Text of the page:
Physiological Attunement in Mother-Infant Dyads at Clinical High Risk: The Influence of Maternal Depression and Positive Parenting Open Access

Hendrix, Cassie (2016)

Permanent URL: https://etd.library.emory.edu/concern/etds/9019s2885?locale=en
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Abstract

A growing number of research studies have examined the intra-dyadic coregulation (attunement) of psychobiological stress responses, such as hypothalamic-pituitary-adrenal axis functioning, in mothers and their children. However, it is unclear how early this co-regulation may be present in dyads at clinical high risk and whether certain factors, such as maternal depression or positive parenting, are associated with the strength of this co-regulation. The present study used Hierarchical Linear Modeling to examine physiological attunement within mother-infant dyads in a high risk sample of 233 mothers who received treatment for psychiatric illness during pregnancy and whose infants were 6 months old at the study visit. Results showed that maternal and infant cortisol co-varied across 4 time points that included a stressor paradigm and a mother infant interaction task. Maternal positive affect, but not depression, predicted stronger cortisol attunement. In addition, infants' cortisol response to maternal separation predicted mothers' cortisol response at the next time point. Mothers' cortisol responses to separation and the laboratory stress paradigm predicted infants' cortisol responses at each successive time point, over and above infants' own cortisol at the previous time point. These findings suggest that maternal and infant cortisol levels may influence one another in a bidirectional fashion in a stressful context. Theoretical and clinical implications are discussed.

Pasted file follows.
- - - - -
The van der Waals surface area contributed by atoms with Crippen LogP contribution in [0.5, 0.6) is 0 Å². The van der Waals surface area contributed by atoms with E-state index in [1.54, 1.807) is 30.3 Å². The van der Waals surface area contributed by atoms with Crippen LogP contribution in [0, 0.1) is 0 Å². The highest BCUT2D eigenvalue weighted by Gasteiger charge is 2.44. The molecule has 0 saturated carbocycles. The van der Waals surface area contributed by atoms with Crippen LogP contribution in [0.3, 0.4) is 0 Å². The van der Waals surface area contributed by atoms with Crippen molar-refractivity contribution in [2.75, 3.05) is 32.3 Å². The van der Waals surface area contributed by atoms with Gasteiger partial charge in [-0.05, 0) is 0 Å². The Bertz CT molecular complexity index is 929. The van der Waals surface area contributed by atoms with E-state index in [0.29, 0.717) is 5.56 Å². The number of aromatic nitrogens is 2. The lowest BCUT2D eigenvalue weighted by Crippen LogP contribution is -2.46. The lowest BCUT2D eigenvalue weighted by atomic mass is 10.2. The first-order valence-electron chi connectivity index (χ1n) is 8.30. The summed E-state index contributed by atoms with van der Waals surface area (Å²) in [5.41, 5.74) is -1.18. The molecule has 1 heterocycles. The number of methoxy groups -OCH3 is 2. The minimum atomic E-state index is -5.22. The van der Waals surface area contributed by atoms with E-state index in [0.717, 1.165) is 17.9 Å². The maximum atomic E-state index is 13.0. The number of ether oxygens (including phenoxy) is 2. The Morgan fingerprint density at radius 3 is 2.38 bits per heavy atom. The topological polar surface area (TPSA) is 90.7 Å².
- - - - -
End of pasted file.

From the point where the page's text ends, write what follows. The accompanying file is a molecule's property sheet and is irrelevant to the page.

Table of Contents

Table of Contents

Introduction ..................................................................... 1 Methods .......................................................................... 13 Results ........................................................................... 18 Discussion ....................................................................... 21 References ...................................................................... 28 Figures & Tables .............................................................. 38

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